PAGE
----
Senators from both parties have signed on to legislation that would calculate the emissions intensity of industrial materials produced in the United States.
It’s a necessary step, advocates say, toward a carbon border adjustment mechanism, or CBAM, that would slap tariffs on carbon-intensive imports.
In the meantime, the “PROVE IT Act” can fill a necessary void while fulfilling a necessary function, said Greg Bertelsen, CEO of the Climate Leadership Council, which is working with congressional offices on CBAM proposals.
For one thing, he said, mandating a study of U.S. products’ carbon intensity that would take two years from the date of enactment of the bill could actually take care of an important part of the equation while members of Congress reconcile their disagreements on the larger issues.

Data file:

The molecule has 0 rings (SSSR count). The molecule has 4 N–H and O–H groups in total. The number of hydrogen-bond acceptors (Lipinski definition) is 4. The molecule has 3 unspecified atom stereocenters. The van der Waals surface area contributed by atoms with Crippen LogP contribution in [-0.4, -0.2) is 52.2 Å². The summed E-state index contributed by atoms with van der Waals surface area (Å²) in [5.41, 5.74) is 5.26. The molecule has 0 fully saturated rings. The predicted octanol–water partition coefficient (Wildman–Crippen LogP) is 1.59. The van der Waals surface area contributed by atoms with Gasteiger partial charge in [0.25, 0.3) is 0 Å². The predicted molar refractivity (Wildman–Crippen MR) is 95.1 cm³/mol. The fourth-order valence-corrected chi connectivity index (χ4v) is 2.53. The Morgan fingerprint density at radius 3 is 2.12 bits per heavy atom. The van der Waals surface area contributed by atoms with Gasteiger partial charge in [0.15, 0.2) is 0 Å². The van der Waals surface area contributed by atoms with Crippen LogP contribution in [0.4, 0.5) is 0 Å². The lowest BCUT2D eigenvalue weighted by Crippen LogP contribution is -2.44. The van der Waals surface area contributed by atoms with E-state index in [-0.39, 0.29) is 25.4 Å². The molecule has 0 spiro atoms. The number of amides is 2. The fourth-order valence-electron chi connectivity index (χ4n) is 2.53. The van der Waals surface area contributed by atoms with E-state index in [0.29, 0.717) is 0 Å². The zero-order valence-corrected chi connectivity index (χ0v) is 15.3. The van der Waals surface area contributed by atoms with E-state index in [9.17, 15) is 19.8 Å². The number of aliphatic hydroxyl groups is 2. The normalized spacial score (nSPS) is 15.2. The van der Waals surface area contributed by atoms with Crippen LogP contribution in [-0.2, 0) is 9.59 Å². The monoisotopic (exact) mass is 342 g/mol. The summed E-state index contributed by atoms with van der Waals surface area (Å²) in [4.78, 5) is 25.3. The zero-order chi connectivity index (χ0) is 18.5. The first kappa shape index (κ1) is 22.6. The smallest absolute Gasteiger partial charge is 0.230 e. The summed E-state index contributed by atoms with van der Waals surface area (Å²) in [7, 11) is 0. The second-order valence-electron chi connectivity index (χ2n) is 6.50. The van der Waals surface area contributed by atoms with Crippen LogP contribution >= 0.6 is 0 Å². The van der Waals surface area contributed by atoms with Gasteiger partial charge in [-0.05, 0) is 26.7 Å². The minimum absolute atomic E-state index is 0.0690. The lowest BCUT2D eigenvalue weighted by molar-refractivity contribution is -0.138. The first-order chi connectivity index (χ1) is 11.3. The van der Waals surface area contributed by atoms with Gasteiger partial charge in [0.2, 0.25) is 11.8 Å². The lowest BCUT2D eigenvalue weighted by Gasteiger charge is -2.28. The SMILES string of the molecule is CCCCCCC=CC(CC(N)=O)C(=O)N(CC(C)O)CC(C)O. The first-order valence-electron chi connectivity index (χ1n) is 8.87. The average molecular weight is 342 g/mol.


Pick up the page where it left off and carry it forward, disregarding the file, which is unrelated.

For another, he continued, the “PROVE IT Act” responds not only to a practical need but also a desire from lawmakers.
“I’ve met with more than one Republican office who is interested in this space but watching with some concern as the E.U. develops their CBAM and recognizing that U.S. exporters are going to be subject to a program — and an adjustment — determined by the E.U. regulators” Bertelsen explained.
“The Republican members I’ve met with, their view is the U.S. should have its own opinion about what the carbon intensity of our products are.”